Friday, December 09, 2005

A $3 billion user interface error

Slashdot reports on $3 billion trading error made by the Japanese financial services firm, Mizuho. It appears that someone at the bank accidentally sold 610,000 shares, valued at $3.1 billion for 1 yen each. Ouch! The good news is that market rules built into the trading system that limit price fluctuations ensured that nobody was able to actually take delivery of the shares yet; so the actual loss so far has been "only" $224 million. Hey, I'll settle for $1 million.

Following Japanese tradition, Mitzuho president Makoto Fukuda committed ritual hara-kiri before the Economics and Financial Services minister Kaoru Yosana. His entrails were then served for lunch in the company's swank basement cafeteria where employees spend their lunch hour playing Su-Do-Ku. Not really, but that could have happened if Japan were running the world.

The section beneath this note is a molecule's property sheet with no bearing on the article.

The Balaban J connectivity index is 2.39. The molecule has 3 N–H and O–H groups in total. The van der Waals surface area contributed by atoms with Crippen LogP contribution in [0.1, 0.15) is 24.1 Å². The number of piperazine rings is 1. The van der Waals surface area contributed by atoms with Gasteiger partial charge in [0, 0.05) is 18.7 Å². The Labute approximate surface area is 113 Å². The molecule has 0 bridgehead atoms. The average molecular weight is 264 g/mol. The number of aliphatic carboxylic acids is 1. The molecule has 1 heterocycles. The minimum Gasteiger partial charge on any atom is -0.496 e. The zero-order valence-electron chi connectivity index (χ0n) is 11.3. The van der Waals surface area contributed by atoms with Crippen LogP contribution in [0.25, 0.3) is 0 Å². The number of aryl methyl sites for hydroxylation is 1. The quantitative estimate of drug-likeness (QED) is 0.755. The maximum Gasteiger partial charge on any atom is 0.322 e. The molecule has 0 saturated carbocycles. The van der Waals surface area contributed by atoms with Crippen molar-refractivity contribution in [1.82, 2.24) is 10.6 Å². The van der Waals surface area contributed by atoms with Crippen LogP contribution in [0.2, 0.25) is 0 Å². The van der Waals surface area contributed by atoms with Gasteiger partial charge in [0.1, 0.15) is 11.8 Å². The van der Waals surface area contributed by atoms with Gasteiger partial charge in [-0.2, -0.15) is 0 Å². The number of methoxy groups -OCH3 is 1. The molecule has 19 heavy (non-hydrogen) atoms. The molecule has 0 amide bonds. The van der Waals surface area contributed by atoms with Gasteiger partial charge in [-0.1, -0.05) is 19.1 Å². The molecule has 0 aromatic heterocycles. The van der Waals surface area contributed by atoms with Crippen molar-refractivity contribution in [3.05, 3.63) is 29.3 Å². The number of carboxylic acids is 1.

Only two posters on Slashdot so far have brought up the issue of a user interface error - although nobody has mentioned any of the words "user", "interface", "design", "usability", "interaction", or "engineering". Don Norman has always made a strong point about designing for error. Errors will happen. That's for sure. The thing is to prevent the occurrence of catastrophic errors, as in Three Mile Island. This particular belonged to the genre erratum catastrophus. How the heck did the designers not anticipate this? This is a nice example to use when arguing in favor of not leaving software development entirely to alpha geeks but to focus quite heavily on interaction design.

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